Glenbow’s Victoria’s Secret and Other Oddities
From royal underthings to toy torture-devices, what the Glenbow keeps in its storage might surprise you.
Philanthropist Eric Harvie established the Glenbow museum foundation in 1954 in an effort to share his good fortune with the people of Alberta. Eventually he donated his vast collection of art, artifacts and cultural curios to the people of Calgary in 1966. Among the paintings and pottery, there are a number of items that may strike the average museum-goer as out of place for a museum in Western Canada.
Perhaps the most famous bit of lace in the Glenbow’s collection, Queen Victoria’s underthings is a sight to see. A stout woman, the sheer width of her underwear is impressive (when National Geographic‘s Andrew Evans saw them, he guessed Victoria’s waist to be around 50 inches)!
Tucked away in the waistline of the garment, you can find the queen’s initials, so any who came across it knew whose things they were handling.
The closest thing to meeting the Queen herself, this model was used to display the various royal wardrobes during exhibits, though now it mostly serves to spook the night shift workers.
This turn of the last century coin-operated “Gipsy Fortune Teller” came with a number of fortunes.
For a penny, she would tell you what the (generally positive) future held for you, with rhymes like these:
I see you want your fortune told
Well, you are not too young nor yet too old.
You are deeply in love (now don’t think me bold),
With a very nice person who has silver and gold.
Coin-operated banks were all the range in the 1890s, and the Glenbow has an interesting assortment, including a dentist pulling teeth, Jonah and the Whale and some very un-P.C. heads we won’t show you. In case you were curious, you can see how it works in this video.
Among the sizable toy collection are some relatively new fare, like Transformers, 80s TV show memorabilia and even a copy of the original Mortal Kombat video game from 1992.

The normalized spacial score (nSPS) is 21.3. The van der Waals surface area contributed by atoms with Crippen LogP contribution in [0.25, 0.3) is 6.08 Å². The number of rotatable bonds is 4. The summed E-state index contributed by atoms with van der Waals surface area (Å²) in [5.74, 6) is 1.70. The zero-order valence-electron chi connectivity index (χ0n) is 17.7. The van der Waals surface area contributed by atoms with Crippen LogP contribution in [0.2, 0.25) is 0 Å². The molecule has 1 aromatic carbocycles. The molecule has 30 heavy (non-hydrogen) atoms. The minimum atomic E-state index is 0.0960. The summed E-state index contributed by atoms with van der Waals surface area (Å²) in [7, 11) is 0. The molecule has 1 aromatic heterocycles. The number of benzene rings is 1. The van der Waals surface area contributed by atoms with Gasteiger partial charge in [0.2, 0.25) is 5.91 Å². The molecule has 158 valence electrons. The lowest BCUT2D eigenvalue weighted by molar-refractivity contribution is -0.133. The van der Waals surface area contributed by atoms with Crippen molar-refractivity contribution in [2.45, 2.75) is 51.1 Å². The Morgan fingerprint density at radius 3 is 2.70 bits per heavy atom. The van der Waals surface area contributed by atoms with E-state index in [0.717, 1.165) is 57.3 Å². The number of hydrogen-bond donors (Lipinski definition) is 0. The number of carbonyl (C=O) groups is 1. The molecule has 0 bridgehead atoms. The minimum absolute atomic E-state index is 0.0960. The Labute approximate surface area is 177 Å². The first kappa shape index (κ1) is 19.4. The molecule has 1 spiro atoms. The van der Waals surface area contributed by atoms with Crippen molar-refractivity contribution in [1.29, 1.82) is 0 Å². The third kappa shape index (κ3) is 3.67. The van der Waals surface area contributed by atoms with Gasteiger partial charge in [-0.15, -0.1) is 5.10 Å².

The museum has a vested interest in acquiring pieces that will someday be history, like this fake tombstone used to protest the 28th G8 Summit in Kananaskis.
A collection of torture devices from various eras can also be found in the backroom, with everything from toy iron maidens…
and miniature guillotines…
to larger, more “effective” items.
A collection of wartime artifacts made by soldiers from common objects, often referred to as trench art, contains things like this pen holder made from bullets.
This stylized car by artist Michael Nicoll Yahgulanaas, titled Pedal to the Meddle, has been resting comfortably in the upper floor of the Glenbow since 2009, surely winning the “longest you can park a car downtown without getting a ticket” contest. Some pieces, like giant totem poles and canoes, are even larger than this, and have to be stored off-site.
If you think these pieces are odd, according to Aritha Van Herk’s Mavericks: an Incorrigible History of Alberta, the museum’s collection at one time contained not only the first Ford Model T ever built, but real shrunken heads as well. Due to current laws regarding human remains, the Glenbow can’t speak to whether these last items are still stored in the museum or not, so you’ll have to make due with the thousands of other pieces instead. Did we mention they have a glass eyeball collection?